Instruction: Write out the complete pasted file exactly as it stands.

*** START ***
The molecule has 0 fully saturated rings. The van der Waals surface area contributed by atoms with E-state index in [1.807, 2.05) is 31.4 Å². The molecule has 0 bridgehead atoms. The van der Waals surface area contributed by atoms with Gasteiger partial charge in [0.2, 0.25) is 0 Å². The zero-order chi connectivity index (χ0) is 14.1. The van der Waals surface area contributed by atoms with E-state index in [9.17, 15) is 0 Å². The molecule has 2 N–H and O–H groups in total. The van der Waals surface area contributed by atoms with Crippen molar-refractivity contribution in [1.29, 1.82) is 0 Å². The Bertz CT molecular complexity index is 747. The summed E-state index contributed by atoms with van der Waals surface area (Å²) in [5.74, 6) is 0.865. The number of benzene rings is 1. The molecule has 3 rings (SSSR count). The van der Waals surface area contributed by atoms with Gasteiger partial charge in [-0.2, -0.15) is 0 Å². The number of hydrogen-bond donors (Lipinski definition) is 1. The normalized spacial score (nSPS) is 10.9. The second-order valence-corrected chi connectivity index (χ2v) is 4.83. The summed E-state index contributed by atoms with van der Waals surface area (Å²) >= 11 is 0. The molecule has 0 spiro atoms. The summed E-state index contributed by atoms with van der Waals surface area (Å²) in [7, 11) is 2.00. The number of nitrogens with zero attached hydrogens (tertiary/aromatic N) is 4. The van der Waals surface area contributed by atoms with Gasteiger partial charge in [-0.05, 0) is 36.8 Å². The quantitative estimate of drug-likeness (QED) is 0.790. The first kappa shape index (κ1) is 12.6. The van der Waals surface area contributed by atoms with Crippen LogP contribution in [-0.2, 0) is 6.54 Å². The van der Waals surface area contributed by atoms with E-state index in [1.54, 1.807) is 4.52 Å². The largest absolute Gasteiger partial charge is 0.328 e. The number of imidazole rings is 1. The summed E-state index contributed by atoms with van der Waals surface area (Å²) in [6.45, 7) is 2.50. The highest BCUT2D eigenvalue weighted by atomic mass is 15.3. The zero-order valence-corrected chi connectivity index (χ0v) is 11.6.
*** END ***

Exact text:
The molecule has 0 fully saturated rings. The van der Waals surface area contributed by atoms with E-state index in [1.807, 2.05) is 31.4 Å². The molecule has 0 bridgehead atoms. The van der Waals surface area contributed by atoms with Gasteiger partial charge in [0.2, 0.25) is 0 Å². The zero-order chi connectivity index (χ0) is 14.1. The van der Waals surface area contributed by atoms with E-state index in [9.17, 15) is 0 Å². The molecule has 2 N–H and O–H groups in total. The van der Waals surface area contributed by atoms with Crippen molar-refractivity contribution in [1.29, 1.82) is 0 Å². The Bertz CT molecular complexity index is 747. The summed E-state index contributed by atoms with van der Waals surface area (Å²) in [5.74, 6) is 0.865. The number of benzene rings is 1. The molecule has 3 rings (SSSR count). The van der Waals surface area contributed by atoms with Gasteiger partial charge in [-0.2, -0.15) is 0 Å². The number of hydrogen-bond donors (Lipinski definition) is 1. The normalized spacial score (nSPS) is 10.9. The second-order valence-corrected chi connectivity index (χ2v) is 4.83. The summed E-state index contributed by atoms with van der Waals surface area (Å²) >= 11 is 0. The molecule has 0 spiro atoms. The summed E-state index contributed by atoms with van der Waals surface area (Å²) in [7, 11) is 2.00. The number of nitrogens with zero attached hydrogens (tertiary/aromatic N) is 4. The van der Waals surface area contributed by atoms with Gasteiger partial charge in [-0.05, 0) is 36.8 Å². The quantitative estimate of drug-likeness (QED) is 0.790. The first kappa shape index (κ1) is 12.6. The van der Waals surface area contributed by atoms with Crippen LogP contribution in [-0.2, 0) is 6.54 Å². The van der Waals surface area contributed by atoms with E-state index in [1.54, 1.807) is 4.52 Å². The largest absolute Gasteiger partial charge is 0.328 e. The number of imidazole rings is 1. The summed E-state index contributed by atoms with van der Waals surface area (Å²) in [6.45, 7) is 2.50. The highest BCUT2D eigenvalue weighted by atomic mass is 15.3. The zero-order valence-corrected chi connectivity index (χ0v) is 11.6.